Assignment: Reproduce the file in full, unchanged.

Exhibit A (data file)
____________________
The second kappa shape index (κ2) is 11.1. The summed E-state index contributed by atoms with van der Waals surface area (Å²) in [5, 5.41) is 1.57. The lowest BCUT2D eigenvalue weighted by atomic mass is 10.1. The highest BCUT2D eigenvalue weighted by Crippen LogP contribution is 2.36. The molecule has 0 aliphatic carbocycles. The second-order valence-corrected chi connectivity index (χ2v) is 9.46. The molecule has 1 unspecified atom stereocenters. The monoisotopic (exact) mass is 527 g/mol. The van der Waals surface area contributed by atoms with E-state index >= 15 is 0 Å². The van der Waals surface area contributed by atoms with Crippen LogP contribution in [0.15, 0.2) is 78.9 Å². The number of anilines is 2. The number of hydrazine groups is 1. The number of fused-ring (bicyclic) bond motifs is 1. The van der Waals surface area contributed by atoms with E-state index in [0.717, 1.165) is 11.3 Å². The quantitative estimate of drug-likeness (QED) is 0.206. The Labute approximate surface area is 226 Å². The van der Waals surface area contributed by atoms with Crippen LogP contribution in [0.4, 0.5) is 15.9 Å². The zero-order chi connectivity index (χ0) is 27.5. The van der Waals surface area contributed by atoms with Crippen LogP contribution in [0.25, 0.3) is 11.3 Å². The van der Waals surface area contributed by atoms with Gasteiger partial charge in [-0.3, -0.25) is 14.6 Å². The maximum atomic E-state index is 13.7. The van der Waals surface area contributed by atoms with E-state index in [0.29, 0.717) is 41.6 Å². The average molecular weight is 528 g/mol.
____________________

The second kappa shape index (κ2) is 11.1. The summed E-state index contributed by atoms with van der Waals surface area (Å²) in [5, 5.41) is 1.57. The lowest BCUT2D eigenvalue weighted by atomic mass is 10.1. The highest BCUT2D eigenvalue weighted by Crippen LogP contribution is 2.36. The molecule has 0 aliphatic carbocycles. The second-order valence-corrected chi connectivity index (χ2v) is 9.46. The molecule has 1 unspecified atom stereocenters. The monoisotopic (exact) mass is 527 g/mol. The van der Waals surface area contributed by atoms with E-state index >= 15 is 0 Å². The van der Waals surface area contributed by atoms with Crippen LogP contribution in [0.15, 0.2) is 78.9 Å². The number of anilines is 2. The number of hydrazine groups is 1. The number of fused-ring (bicyclic) bond motifs is 1. The van der Waals surface area contributed by atoms with E-state index in [0.717, 1.165) is 11.3 Å². The quantitative estimate of drug-likeness (QED) is 0.206. The Labute approximate surface area is 226 Å². The van der Waals surface area contributed by atoms with Crippen LogP contribution in [0.4, 0.5) is 15.9 Å². The zero-order chi connectivity index (χ0) is 27.5. The van der Waals surface area contributed by atoms with Crippen LogP contribution in [0.25, 0.3) is 11.3 Å². The van der Waals surface area contributed by atoms with Gasteiger partial charge in [-0.3, -0.25) is 14.6 Å². The maximum atomic E-state index is 13.7. The van der Waals surface area contributed by atoms with E-state index in [0.29, 0.717) is 41.6 Å². The average molecular weight is 528 g/mol.